UHS purchased arbourthefacts.com two days after the Boston Globe published an article about failures in care that led to multiple deaths within the Arbour system of hospitals in Massachusetts. The website currently redirects visitors to the hospital’s homepage. UHS also recently purchased the domain timberlawnthefacts.com after the Dallas Morning News wrote about a 13-year-old girl who alleged she was raped at the facility. That website has no content at present.
UHS followed a similar script to respond to our recent article about Hill Crest Behavioral Health, a psychiatric hospital in Alabama. Internal surveillance videos, along with extensive interviews with patients and staff, revealed a culture of violence within the facility. Videos showed staff members choking, dragging, and otherwise endangering adolescent patients.
Before publication, we requested an interview with the executive of the hospital, Steve McCabe. McCabe declined and held a series of town hall–style meetings to reach all hospital employees, according to three sources. The executive instructed them not to speak to us and said that if they brought cell phones into the building it would be assumed they were leaking material, sources said.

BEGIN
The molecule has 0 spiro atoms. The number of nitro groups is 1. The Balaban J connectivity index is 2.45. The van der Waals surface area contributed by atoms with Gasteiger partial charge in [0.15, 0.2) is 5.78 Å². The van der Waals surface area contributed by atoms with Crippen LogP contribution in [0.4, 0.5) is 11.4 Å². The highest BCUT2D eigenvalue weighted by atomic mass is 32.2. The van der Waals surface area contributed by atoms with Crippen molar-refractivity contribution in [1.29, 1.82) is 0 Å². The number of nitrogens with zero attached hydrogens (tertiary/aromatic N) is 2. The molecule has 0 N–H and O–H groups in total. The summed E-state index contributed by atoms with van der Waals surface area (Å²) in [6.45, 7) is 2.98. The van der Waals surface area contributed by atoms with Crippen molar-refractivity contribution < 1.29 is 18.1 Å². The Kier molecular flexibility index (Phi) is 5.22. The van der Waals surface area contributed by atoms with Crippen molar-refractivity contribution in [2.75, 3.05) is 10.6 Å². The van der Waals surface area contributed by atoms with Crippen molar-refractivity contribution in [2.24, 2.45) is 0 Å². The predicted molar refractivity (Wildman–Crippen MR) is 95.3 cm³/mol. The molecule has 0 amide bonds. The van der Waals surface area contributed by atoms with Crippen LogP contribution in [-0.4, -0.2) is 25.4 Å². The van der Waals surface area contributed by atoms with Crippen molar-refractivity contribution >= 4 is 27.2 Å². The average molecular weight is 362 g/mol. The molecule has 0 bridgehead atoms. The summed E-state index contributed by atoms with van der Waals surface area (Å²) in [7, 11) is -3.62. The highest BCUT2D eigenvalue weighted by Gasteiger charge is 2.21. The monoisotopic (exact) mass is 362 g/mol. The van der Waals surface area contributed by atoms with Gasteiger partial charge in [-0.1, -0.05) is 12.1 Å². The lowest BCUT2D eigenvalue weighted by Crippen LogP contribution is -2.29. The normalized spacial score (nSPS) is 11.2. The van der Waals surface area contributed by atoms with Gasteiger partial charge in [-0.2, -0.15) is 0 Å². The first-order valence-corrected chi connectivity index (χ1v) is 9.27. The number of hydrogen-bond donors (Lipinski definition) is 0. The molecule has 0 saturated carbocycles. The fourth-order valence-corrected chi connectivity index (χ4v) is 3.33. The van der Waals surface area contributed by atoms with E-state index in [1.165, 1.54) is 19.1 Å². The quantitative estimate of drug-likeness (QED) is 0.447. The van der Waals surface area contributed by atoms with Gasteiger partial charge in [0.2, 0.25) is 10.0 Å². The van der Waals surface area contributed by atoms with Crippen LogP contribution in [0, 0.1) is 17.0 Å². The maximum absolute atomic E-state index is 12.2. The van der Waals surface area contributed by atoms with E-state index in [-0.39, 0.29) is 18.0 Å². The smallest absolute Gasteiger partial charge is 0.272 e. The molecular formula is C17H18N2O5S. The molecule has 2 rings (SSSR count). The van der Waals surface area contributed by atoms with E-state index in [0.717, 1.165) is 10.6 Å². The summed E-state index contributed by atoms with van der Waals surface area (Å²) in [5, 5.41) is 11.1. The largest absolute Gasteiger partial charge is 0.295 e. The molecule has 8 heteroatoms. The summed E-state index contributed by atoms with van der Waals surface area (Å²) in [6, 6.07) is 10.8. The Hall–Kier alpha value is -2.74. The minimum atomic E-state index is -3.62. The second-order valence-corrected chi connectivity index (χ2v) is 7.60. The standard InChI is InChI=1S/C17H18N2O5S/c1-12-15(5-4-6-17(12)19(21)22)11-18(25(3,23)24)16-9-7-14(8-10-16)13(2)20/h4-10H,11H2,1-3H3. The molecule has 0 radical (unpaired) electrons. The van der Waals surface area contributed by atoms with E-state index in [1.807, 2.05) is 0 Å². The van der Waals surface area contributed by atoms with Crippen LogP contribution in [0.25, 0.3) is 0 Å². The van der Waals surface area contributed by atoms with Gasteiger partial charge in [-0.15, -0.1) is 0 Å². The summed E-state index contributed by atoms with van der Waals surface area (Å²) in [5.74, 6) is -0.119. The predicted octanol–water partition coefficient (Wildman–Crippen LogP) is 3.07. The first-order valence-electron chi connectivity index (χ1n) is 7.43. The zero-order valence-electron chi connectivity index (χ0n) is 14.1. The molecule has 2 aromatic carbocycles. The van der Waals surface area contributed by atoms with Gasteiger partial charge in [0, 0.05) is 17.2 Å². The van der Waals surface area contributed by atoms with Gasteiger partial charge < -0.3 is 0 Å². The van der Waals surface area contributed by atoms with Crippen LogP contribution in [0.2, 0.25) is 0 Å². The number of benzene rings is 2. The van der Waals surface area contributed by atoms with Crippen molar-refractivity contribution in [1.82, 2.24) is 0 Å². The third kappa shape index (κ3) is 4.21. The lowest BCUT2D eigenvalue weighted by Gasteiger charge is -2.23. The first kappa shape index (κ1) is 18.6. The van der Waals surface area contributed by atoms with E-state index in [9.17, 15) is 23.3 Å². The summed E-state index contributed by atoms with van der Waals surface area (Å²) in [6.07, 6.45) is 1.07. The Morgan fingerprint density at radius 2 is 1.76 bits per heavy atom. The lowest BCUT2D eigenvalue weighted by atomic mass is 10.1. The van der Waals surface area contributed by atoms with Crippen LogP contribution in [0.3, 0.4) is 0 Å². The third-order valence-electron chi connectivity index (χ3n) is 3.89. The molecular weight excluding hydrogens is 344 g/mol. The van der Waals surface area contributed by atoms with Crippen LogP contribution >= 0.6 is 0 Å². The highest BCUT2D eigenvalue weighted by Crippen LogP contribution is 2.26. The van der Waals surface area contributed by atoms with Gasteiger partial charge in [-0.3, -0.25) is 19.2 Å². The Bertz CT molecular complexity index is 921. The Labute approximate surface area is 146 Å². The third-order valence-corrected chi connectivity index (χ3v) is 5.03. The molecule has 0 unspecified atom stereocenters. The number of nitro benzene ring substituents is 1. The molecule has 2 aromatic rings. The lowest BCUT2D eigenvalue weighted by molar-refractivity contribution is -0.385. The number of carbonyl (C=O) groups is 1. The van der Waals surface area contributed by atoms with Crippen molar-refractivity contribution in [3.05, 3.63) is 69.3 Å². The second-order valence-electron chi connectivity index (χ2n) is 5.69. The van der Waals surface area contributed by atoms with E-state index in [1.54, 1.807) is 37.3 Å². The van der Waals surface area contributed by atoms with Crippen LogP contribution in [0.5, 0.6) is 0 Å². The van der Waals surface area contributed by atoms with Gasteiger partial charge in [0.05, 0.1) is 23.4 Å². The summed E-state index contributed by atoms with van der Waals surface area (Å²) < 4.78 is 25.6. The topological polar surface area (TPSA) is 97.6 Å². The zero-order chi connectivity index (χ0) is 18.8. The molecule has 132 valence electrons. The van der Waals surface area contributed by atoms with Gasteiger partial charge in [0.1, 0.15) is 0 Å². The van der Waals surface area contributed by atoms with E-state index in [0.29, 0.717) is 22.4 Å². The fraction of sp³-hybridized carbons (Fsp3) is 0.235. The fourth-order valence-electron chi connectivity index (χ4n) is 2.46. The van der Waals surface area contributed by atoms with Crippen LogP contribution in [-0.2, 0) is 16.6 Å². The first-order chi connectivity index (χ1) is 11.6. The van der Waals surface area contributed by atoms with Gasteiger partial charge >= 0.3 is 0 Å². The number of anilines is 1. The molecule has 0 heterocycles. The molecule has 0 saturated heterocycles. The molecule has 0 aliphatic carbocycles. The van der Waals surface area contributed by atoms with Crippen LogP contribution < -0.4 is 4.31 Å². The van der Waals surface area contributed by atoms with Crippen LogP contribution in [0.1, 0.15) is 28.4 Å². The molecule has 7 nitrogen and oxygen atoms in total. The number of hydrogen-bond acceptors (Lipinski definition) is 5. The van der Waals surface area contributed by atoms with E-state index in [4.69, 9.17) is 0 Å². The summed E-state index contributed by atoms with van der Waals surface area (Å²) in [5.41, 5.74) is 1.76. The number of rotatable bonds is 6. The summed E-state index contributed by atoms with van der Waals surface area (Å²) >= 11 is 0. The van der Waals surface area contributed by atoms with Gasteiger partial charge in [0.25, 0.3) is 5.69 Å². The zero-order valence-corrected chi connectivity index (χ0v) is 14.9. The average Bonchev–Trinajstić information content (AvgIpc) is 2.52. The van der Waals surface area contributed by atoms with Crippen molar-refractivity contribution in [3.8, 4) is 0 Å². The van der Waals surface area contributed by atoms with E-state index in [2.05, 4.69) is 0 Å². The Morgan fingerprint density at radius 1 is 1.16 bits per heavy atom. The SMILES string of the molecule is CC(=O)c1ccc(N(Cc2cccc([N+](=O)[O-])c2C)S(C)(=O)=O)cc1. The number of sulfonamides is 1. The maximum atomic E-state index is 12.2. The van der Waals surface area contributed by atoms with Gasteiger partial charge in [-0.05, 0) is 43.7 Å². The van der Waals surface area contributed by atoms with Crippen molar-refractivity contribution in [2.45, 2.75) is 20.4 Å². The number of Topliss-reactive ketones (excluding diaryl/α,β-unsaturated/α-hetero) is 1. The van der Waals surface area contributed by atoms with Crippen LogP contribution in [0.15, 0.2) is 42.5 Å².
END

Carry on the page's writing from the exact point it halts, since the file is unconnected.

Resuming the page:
Lawyers on behalf of Hill Crest also wrote to a former employee of the facility alleging it had acquired evidence that the employee had “stolen, misappropriated and disseminated Protected Health Information” from Hill Crest. The letter demanded that the former employee return any confidential patient information. It added that compliance “will not absolve you of liability” and the hospital “reserves its rights to seek redress for your actions in an appropriate court of law.”
Shortly after publication, Google reviews of Hill Crest were scrubbed from search results for the facility. Currently, only one review — written this month — appears.
A spokesperson for Google declined to comment directly but said that reviews may be removed from listings if they violate Google review policies.
UHS also planned for another website. The company registered the domain hillcrestthefacts.com in July while a reporter was in Alabama interviewing employees and families.
That website went live in November, shortly after we published the story. ●